Teaching is an art and a skill. For those of us who love teaching, it is also something we continue to learn more about almost every day, sometimes in the most unexpected places. *The Dude and the Zen Master, a recently published book written by Jeff Bridges and Bernie Glassman is one such place. Consider these two quotations and the impact they might have on your teaching practice:
Say I identify too much with the teacher part of me. If someone asks me for help, I may give her a lecture about Zen when what she really needs is some listening, money, or just a big hug. My conditioning to teach will limit my flexibility and responsiveness. (p. 92)
Many teachers have an extremely well-defined, personal connotation of what it means to be an instructor, teacher, or professor. It is good to be clear. It can also be extremely advantageous to be cognizant of who you are and who you want to be in the classroom. However, if you stick so strongly to your view, you might close yourself off from other possibilities. You might fail to see a teachable moment. You might hesitate to try something new that would work well for your students AND for you. You might let your connotation become antiquated in terms of who your students are and who you have become or are becoming. We should all hold fast to the tried and true aspects of our view of what a teacher is, but we should all also hold fast to the commitment to continue to try them to determine which ones still are true.
We freeze up because we expect a certain result or because we want things to be perfect. We can get so fixated that we can’t do anything. Goals are fine; what I don’t like is getting caught up in expectations or attachments to a final outcome. (p.16)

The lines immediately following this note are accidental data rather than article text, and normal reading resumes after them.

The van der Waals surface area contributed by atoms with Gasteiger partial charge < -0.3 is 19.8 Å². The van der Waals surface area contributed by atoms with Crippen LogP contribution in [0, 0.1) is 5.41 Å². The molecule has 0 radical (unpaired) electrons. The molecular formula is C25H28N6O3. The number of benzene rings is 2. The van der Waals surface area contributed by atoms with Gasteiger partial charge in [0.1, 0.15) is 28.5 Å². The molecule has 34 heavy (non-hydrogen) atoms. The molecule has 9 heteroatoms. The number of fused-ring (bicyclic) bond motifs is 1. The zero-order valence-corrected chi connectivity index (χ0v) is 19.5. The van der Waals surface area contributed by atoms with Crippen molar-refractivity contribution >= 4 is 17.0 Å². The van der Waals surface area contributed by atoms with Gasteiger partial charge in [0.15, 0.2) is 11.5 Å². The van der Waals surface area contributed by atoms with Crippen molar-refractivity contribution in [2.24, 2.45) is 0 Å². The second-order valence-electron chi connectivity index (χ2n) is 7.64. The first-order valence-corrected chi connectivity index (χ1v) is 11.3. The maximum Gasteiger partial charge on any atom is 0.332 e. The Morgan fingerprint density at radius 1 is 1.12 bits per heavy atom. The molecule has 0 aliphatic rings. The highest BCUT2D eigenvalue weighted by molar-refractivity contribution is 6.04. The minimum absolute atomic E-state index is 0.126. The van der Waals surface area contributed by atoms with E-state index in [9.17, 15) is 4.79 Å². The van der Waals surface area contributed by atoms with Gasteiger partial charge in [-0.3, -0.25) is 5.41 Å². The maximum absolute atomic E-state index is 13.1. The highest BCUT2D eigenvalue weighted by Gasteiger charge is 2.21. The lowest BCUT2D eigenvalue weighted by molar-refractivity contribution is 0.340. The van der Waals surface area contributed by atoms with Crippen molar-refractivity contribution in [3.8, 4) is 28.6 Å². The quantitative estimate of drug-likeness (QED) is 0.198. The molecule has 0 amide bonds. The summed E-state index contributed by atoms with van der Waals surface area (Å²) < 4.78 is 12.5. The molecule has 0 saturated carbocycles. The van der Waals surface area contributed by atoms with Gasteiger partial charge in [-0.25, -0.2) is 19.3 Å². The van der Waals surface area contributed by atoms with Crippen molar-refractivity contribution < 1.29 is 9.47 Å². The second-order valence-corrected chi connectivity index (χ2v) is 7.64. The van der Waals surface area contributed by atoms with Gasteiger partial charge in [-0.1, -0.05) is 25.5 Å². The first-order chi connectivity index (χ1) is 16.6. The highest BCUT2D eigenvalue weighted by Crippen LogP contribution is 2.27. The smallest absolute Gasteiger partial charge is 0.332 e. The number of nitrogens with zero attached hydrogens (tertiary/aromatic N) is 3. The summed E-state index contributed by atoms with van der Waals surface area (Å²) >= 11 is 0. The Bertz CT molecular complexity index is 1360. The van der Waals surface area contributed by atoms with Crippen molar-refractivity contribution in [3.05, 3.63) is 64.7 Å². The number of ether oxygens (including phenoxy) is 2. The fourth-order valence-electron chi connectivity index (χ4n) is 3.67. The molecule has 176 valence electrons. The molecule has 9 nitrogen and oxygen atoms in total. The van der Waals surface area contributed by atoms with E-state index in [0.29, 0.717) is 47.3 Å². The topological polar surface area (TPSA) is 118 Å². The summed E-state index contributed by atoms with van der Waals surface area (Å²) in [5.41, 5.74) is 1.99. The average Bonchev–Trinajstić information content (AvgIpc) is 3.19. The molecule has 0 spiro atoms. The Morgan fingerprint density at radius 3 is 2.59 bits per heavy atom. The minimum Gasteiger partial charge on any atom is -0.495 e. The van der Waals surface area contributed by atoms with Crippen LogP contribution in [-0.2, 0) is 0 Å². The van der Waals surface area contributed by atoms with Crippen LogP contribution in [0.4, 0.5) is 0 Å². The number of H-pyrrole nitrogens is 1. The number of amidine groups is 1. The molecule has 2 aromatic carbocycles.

We hear quite a bit about outcomes in Education. Backwards design, a very useful and successful practice, suggests we first identify what we want our students to learn and then design learning experiences to help them get there. This has to be done, of course, with careful consideration of methods, transitions, synergy, and systems. Regardless, the goal is to start with (from) the outcomes, not to just end up there. But what if we get so focused on a particular version of those outcomes that we are unable to see that students have satisfied the intent of those outcomes in a different way? It the outcome itself becomes the ultimate goal we might end up with good results that we are simply unable, or perhaps unwilling, to recognize.
So what is the lesson here?
When it comes to teaching, make sure you are teaching in the moment. We ask our students to be open to changing their thinking and opinions when they encounter new information and experiences. We need to be willing to do the same.
Yours in teaching,
*Bridges, Jeff and Bernie Glassman. The Dude and the Zen Master. New York: Blue Rider Press, 2012.
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